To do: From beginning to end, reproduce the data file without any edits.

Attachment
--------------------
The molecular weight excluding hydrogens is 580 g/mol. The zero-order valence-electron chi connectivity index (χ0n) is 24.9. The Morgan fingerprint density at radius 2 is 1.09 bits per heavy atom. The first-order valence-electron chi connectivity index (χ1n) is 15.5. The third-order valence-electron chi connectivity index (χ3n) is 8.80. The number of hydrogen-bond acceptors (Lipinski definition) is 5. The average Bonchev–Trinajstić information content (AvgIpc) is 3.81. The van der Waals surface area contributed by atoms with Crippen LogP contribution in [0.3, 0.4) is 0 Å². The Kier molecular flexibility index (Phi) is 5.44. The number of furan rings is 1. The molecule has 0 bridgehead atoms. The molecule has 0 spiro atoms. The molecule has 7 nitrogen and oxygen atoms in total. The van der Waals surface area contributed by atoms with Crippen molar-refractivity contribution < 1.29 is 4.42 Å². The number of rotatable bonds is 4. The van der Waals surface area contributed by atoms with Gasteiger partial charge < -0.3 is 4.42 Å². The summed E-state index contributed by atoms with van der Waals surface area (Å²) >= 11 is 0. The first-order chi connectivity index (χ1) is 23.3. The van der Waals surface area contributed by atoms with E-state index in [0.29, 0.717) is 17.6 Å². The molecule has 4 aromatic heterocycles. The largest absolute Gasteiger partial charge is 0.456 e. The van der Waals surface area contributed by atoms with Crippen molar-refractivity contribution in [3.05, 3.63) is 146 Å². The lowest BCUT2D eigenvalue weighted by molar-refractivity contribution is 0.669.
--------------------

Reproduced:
The molecular weight excluding hydrogens is 580 g/mol. The zero-order valence-electron chi connectivity index (χ0n) is 24.9. The Morgan fingerprint density at radius 2 is 1.09 bits per heavy atom. The first-order valence-electron chi connectivity index (χ1n) is 15.5. The third-order valence-electron chi connectivity index (χ3n) is 8.80. The number of hydrogen-bond acceptors (Lipinski definition) is 5. The average Bonchev–Trinajstić information content (AvgIpc) is 3.81. The van der Waals surface area contributed by atoms with Crippen LogP contribution in [0.3, 0.4) is 0 Å². The Kier molecular flexibility index (Phi) is 5.44. The number of furan rings is 1. The molecule has 0 bridgehead atoms. The molecule has 0 spiro atoms. The molecule has 7 nitrogen and oxygen atoms in total. The van der Waals surface area contributed by atoms with Crippen molar-refractivity contribution < 1.29 is 4.42 Å². The number of rotatable bonds is 4. The van der Waals surface area contributed by atoms with Gasteiger partial charge < -0.3 is 4.42 Å². The summed E-state index contributed by atoms with van der Waals surface area (Å²) >= 11 is 0. The first-order chi connectivity index (χ1) is 23.3. The van der Waals surface area contributed by atoms with E-state index in [0.29, 0.717) is 17.6 Å². The molecule has 4 aromatic heterocycles. The largest absolute Gasteiger partial charge is 0.456 e. The van der Waals surface area contributed by atoms with Crippen molar-refractivity contribution in [3.05, 3.63) is 146 Å². The lowest BCUT2D eigenvalue weighted by molar-refractivity contribution is 0.669.